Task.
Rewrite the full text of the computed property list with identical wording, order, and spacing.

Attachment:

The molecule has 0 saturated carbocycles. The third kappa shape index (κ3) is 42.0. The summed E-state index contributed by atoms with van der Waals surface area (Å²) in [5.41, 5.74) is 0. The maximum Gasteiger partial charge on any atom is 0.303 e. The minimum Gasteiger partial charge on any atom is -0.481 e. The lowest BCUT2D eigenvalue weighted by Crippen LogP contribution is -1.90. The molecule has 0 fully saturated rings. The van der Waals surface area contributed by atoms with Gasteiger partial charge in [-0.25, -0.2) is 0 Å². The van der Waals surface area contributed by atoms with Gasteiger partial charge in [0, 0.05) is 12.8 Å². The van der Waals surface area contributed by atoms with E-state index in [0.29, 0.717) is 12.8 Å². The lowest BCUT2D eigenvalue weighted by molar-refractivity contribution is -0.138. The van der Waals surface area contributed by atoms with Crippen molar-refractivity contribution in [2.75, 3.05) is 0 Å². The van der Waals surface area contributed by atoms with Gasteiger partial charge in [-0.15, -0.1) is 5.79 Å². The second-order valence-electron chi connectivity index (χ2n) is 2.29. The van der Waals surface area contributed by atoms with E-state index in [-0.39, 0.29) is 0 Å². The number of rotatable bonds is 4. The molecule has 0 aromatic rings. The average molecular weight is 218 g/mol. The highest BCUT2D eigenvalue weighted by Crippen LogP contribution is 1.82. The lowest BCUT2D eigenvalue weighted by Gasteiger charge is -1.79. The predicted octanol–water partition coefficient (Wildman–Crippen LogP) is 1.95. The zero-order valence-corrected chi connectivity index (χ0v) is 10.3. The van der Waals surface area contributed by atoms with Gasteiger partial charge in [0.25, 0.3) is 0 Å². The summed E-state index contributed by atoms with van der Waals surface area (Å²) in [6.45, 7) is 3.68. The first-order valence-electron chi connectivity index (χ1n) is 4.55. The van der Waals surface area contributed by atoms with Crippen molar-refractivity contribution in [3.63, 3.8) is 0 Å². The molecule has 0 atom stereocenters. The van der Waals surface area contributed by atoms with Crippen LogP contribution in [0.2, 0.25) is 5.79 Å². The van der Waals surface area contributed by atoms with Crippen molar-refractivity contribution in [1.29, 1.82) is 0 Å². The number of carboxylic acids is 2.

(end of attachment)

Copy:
The molecule has 0 saturated carbocycles. The third kappa shape index (κ3) is 42.0. The summed E-state index contributed by atoms with van der Waals surface area (Å²) in [5.41, 5.74) is 0. The maximum Gasteiger partial charge on any atom is 0.303 e. The minimum Gasteiger partial charge on any atom is -0.481 e. The lowest BCUT2D eigenvalue weighted by Crippen LogP contribution is -1.90. The molecule has 0 fully saturated rings. The van der Waals surface area contributed by atoms with Gasteiger partial charge in [-0.25, -0.2) is 0 Å². The van der Waals surface area contributed by atoms with Gasteiger partial charge in [0, 0.05) is 12.8 Å². The van der Waals surface area contributed by atoms with E-state index in [0.29, 0.717) is 12.8 Å². The lowest BCUT2D eigenvalue weighted by molar-refractivity contribution is -0.138. The van der Waals surface area contributed by atoms with Crippen molar-refractivity contribution in [2.75, 3.05) is 0 Å². The van der Waals surface area contributed by atoms with Gasteiger partial charge in [-0.15, -0.1) is 5.79 Å². The second-order valence-electron chi connectivity index (χ2n) is 2.29. The van der Waals surface area contributed by atoms with E-state index in [-0.39, 0.29) is 0 Å². The number of rotatable bonds is 4. The molecule has 0 aromatic rings. The average molecular weight is 218 g/mol. The highest BCUT2D eigenvalue weighted by Crippen LogP contribution is 1.82. The lowest BCUT2D eigenvalue weighted by Gasteiger charge is -1.79. The predicted octanol–water partition coefficient (Wildman–Crippen LogP) is 1.95. The zero-order valence-corrected chi connectivity index (χ0v) is 10.3. The van der Waals surface area contributed by atoms with Gasteiger partial charge in [0.25, 0.3) is 0 Å². The summed E-state index contributed by atoms with van der Waals surface area (Å²) in [6.45, 7) is 3.68. The first-order valence-electron chi connectivity index (χ1n) is 4.55. The van der Waals surface area contributed by atoms with Crippen molar-refractivity contribution in [3.63, 3.8) is 0 Å². The molecule has 0 atom stereocenters. The van der Waals surface area contributed by atoms with Crippen LogP contribution in [0.2, 0.25) is 5.79 Å². The van der Waals surface area contributed by atoms with Crippen molar-refractivity contribution in [1.29, 1.82) is 0 Å². The number of carboxylic acids is 2.